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FIFA president Blatter says most match-fixing cases in Europol report were already handled

  • 5314cadd3bbc8a04280f6a70670045a9.jpg

    Britain's Rob Wainwright, second from left, director of the European police agency Europol, takes his seat prior to elaborating on findings of a probe into soccer match fixing during a press conference in The Hague, Netherlands, Monday Feb. 4, 2013. The European police agency is unveiling results of a major investigation across the continent into match fixing in football, including what it is calling "top international games." From left to right are Friedhelm Althans, chief investigator Buchum police, Germany, Wainwright, Andreas Bachmann Bochum prosecution service, Germany, and Ari Karvonen, head of organized crime investigation, Finland. (AP Photo/Peter Dejong)The Associated Press

  • f629374f3bbc8a04280f6a706700549d.jpg

    Britain's Rob Wainwright, director of the European police agency Europol, center left, elaborates on findings of a probe into soccer match fixing during a press conference in The Hague, Netherlands, Monday Feb. 4, 2013. The European police agency is unveiling results of a major investigation across the continent into match fixing in football, including what it is calling "top international games." The presentation will likely be one of the most comprehensive overviews yet of rigging games. Investigators from Germany, Finland, Hungary and Slovenia are presenting the results of probes into the murky world of fixing matches and the huge sums of money involved. Football already has been rocked by several match-fixing cases, most notably in Germany and Italy. (AP Photo/Peter Dejong)The Associated Press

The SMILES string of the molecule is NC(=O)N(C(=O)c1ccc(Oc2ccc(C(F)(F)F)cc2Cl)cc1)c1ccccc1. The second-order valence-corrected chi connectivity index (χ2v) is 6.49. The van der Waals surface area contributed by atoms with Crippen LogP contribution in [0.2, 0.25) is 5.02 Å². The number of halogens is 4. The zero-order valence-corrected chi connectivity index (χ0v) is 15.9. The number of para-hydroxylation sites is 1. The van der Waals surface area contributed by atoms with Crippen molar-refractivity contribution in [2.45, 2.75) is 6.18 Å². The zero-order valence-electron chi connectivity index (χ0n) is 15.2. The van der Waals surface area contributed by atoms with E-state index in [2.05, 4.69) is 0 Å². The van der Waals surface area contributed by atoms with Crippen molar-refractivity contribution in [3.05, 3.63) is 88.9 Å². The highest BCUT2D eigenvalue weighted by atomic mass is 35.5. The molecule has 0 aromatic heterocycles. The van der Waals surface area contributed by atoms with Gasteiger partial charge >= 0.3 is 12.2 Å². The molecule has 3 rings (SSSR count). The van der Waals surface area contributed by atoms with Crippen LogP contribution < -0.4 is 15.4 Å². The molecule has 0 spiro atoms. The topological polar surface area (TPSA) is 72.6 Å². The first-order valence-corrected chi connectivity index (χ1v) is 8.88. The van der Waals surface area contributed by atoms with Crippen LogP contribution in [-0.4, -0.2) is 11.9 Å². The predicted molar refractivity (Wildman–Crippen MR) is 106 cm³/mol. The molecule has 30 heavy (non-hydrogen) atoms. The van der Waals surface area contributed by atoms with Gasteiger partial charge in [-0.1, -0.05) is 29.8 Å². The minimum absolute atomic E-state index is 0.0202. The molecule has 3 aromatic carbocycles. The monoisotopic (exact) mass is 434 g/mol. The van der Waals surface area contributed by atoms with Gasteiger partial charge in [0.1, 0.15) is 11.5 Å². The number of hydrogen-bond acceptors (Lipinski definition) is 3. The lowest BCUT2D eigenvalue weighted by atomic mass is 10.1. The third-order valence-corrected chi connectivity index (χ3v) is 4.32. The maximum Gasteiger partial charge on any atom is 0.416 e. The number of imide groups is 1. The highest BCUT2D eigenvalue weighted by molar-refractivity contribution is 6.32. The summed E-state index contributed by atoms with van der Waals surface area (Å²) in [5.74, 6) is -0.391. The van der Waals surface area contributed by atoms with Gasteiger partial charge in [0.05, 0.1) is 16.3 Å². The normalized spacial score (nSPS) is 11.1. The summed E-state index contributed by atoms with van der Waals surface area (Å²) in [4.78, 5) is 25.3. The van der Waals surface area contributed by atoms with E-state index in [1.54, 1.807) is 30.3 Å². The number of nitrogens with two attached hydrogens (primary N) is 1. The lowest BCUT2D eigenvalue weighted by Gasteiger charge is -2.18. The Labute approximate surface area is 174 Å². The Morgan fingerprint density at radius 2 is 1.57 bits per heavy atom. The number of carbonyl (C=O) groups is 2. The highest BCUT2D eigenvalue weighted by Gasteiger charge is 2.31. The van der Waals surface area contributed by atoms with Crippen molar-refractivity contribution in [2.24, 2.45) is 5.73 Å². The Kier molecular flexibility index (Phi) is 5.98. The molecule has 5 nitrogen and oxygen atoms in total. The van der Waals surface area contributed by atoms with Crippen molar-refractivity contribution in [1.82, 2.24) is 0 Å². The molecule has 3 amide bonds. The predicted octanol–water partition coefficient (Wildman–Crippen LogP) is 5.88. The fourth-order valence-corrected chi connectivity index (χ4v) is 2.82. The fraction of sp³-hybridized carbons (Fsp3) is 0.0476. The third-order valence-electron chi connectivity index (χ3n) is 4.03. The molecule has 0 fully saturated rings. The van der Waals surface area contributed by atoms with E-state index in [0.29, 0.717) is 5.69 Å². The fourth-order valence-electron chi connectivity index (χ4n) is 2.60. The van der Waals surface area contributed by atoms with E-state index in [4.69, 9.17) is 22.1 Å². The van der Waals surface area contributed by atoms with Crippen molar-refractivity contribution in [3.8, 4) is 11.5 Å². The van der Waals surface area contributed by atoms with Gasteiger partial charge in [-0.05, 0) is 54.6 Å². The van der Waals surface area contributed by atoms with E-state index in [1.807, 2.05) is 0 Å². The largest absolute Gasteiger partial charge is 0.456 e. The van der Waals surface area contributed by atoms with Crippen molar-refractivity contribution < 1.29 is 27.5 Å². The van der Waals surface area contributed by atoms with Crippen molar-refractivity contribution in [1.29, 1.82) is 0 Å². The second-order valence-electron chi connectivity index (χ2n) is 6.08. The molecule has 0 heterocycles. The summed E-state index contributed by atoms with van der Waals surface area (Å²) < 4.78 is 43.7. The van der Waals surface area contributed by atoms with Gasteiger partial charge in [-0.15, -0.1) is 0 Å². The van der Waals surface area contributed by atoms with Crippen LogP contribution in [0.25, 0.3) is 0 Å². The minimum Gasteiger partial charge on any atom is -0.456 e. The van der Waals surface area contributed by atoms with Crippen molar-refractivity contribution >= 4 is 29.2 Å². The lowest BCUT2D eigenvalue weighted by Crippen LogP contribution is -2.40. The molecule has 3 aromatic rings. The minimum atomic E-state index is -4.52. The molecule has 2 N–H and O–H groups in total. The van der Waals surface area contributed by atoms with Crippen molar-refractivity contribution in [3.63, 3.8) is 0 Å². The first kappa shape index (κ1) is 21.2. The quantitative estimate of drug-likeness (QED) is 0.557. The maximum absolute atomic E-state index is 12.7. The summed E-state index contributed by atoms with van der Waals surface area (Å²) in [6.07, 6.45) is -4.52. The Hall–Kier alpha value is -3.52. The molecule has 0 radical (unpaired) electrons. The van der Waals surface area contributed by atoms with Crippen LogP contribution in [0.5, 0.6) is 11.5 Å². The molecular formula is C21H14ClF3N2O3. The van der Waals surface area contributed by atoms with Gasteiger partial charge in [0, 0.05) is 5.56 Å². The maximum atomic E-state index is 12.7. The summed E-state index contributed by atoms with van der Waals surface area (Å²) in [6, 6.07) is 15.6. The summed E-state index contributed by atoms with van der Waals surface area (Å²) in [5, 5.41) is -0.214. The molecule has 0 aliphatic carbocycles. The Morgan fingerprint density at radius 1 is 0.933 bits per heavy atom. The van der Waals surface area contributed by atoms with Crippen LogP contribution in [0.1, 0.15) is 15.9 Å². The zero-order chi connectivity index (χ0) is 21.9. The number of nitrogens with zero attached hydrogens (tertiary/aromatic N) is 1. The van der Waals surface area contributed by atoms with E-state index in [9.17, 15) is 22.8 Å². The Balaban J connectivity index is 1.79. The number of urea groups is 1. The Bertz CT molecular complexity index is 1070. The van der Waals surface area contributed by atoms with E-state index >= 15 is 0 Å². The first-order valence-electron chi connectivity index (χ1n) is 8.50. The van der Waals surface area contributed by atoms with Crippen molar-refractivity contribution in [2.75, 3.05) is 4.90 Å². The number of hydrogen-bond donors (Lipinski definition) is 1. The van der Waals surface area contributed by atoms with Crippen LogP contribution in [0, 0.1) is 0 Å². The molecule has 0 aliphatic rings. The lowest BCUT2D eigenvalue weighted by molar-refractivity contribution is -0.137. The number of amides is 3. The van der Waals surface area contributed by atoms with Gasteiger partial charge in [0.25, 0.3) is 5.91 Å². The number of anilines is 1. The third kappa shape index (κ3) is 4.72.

FIFA President Sepp Blatter says most allegations of match-fixing raised by Europol this week were previously dealt with.

Blatter says "most of the matches which they put in this tray, 600 or 800, have already been analyzed, dealt with and even were at court."

At Europol's briefing in the Netherlands, the police liaison agency said it knew of 380 suspicious matches played in Europe in recent years and 300 more worldwide, including national team matches under FIFA's jurisdiction.

Blatter also told reporters that countries should change their laws to help soccer prosecute match-fixing cases.

Blatter says fixing for illegal betting scams is "pure delinquency" and "we're fighting that."

The FIFA leader visited Mauritania on a tour of African countries before attending the Cup of Nations final in Johannesburg on Sunday.